Fortunately, preventing cyberattacks and demonstrating expertise go hand in hand. Rather than expecting the unexpected, both can be accomplished through a simpler, more straightforward maxim: be prepared and stay aware.

Obviously that means setting up security parameters for customers that you know to be reliable and without risk of being compromised. Just as much, however, it means staying in the loop about news, staying updated about where the internet’s risks are lurking and signs of where they may pop up next. As secretive as cyberattackers typically are, foresight can keep you one step ahead.

In fact, an example of how to be that proactive can be found right in this blog post.

Who Can You Trust?

The truth is, the analysis we’ve been doing comes with a certain level of irony. Because just recently from the time of writing this post, Kaspersky was designated a security risk by the US Federal Communications Commission.

The takeaway here isn’t to say that the previously cited survey results from Kaspersky are useless, of course. Increased cybersecurity spending in 2022 is something that Gartner already predicted last year, after all, and it only makes sense that this trend would increase amid continued global instability.

Rather, the point is that not even known brands with significant industry recognition can be taken at face value. Even more relevantly, we should bear in mind that a bit of foresight and digging into the situation would make it possible to see this problem coming ahead of time.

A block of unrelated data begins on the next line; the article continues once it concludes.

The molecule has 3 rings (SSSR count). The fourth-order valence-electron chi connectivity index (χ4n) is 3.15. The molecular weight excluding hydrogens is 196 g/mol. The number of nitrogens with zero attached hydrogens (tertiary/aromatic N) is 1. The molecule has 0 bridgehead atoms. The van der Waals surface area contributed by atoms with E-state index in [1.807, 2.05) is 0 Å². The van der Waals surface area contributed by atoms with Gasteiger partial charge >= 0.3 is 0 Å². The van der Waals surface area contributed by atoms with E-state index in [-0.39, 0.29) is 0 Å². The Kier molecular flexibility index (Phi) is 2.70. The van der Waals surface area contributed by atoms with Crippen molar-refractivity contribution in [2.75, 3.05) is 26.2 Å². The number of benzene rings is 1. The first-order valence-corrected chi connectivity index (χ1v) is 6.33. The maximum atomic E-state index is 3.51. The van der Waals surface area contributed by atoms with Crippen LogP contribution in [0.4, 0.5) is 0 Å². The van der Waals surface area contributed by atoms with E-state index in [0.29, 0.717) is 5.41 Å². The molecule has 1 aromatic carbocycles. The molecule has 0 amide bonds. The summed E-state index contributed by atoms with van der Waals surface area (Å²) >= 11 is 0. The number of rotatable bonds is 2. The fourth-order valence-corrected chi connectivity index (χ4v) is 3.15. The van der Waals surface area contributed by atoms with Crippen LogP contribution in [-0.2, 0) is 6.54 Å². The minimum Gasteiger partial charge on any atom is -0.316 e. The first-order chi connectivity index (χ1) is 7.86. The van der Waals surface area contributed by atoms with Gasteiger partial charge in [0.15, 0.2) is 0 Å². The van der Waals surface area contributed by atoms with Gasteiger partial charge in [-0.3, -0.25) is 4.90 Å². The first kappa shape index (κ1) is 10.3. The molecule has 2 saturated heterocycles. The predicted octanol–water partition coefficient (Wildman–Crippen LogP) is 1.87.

Because, crucially, warning signs about this brand were present for some time already. Since 2017, the US government has been wary of Kaspersky, noting previous business ties with Russia’s Federal Security Service (FSB). Although Kaspersky has denied any existent links to the Kremlin, US officials found reason to believe otherwise and banned the software from government systems.

An MSP who had been aware of this ongoing news is, of course, more trustworthy to businesses. Awareness of ongoing problems such as this makes it that much easier to see where they may potentially boil over — and, more importantly, steer clear of them well before any incident occurs.

Ongoing Expertise

Instead of having to expect the unexpected, MSPs and cybersecurity experts must be prepared and stay aware. An eruption of data security problems will always be shocking, sure, but telltale tremors can usually be felt before that blast.

So if, for example, a UCC vendor has existing ties within Russia, it may be a warning sign of at least government sanctions if not outright vulnerability. If a vendor is continuously open to hacks and breaches, that likewise should be registered as early alarm bells.

With how suddenly a new cyberattack can strike, it’s critical to act quickly upon even early suspicions and concerns. Sure, some might call that paranoia. But in a field where so many are out to get you, perhaps a dash of paranoia is warranted.

If you truly expect to keep customers protected, this ongoing approach to security — one with thorough, verified protections and distrust for even potential threats — is to be followed above all others.